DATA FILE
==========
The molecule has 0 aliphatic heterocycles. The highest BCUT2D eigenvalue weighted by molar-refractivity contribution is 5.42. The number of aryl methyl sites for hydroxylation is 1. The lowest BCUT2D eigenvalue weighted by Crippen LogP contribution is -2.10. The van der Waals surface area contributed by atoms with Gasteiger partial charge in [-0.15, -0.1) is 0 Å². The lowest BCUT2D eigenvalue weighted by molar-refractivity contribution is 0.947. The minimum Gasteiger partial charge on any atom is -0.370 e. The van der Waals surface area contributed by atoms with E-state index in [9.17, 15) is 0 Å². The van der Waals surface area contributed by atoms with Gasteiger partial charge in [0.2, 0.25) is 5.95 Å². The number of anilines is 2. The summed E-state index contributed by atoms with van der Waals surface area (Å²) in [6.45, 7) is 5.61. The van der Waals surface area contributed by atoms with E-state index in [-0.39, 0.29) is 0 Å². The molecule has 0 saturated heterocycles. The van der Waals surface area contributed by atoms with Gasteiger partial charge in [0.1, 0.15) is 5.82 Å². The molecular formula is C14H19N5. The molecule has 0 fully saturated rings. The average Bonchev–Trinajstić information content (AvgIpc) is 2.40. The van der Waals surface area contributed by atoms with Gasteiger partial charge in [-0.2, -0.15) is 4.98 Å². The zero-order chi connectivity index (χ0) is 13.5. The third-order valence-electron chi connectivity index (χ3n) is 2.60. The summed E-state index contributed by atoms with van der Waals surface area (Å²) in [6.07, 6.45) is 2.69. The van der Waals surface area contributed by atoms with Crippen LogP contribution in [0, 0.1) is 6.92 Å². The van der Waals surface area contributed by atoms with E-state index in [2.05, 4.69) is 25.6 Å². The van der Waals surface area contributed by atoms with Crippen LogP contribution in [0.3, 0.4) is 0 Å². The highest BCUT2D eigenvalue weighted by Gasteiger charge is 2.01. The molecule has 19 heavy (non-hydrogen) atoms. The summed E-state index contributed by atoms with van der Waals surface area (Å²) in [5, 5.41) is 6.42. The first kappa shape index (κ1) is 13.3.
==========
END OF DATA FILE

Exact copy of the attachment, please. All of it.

The molecule has 0 aliphatic heterocycles. The highest BCUT2D eigenvalue weighted by molar-refractivity contribution is 5.42. The number of aryl methyl sites for hydroxylation is 1. The lowest BCUT2D eigenvalue weighted by Crippen LogP contribution is -2.10. The van der Waals surface area contributed by atoms with Gasteiger partial charge in [-0.15, -0.1) is 0 Å². The lowest BCUT2D eigenvalue weighted by molar-refractivity contribution is 0.947. The minimum Gasteiger partial charge on any atom is -0.370 e. The van der Waals surface area contributed by atoms with E-state index in [9.17, 15) is 0 Å². The van der Waals surface area contributed by atoms with Gasteiger partial charge in [0.2, 0.25) is 5.95 Å². The number of anilines is 2. The summed E-state index contributed by atoms with van der Waals surface area (Å²) in [6.45, 7) is 5.61. The van der Waals surface area contributed by atoms with E-state index in [-0.39, 0.29) is 0 Å². The molecule has 0 saturated heterocycles. The van der Waals surface area contributed by atoms with Gasteiger partial charge in [0.1, 0.15) is 5.82 Å². The molecular formula is C14H19N5. The molecule has 0 fully saturated rings. The average Bonchev–Trinajstić information content (AvgIpc) is 2.40. The van der Waals surface area contributed by atoms with Gasteiger partial charge in [-0.2, -0.15) is 4.98 Å². The zero-order chi connectivity index (χ0) is 13.5. The third-order valence-electron chi connectivity index (χ3n) is 2.60. The summed E-state index contributed by atoms with van der Waals surface area (Å²) in [6.07, 6.45) is 2.69. The van der Waals surface area contributed by atoms with Crippen LogP contribution in [0, 0.1) is 6.92 Å². The van der Waals surface area contributed by atoms with E-state index in [2.05, 4.69) is 25.6 Å². The van der Waals surface area contributed by atoms with Crippen LogP contribution in [0.3, 0.4) is 0 Å². The highest BCUT2D eigenvalue weighted by Gasteiger charge is 2.01. The molecule has 19 heavy (non-hydrogen) atoms. The summed E-state index contributed by atoms with van der Waals surface area (Å²) in [5, 5.41) is 6.42. The first kappa shape index (κ1) is 13.3.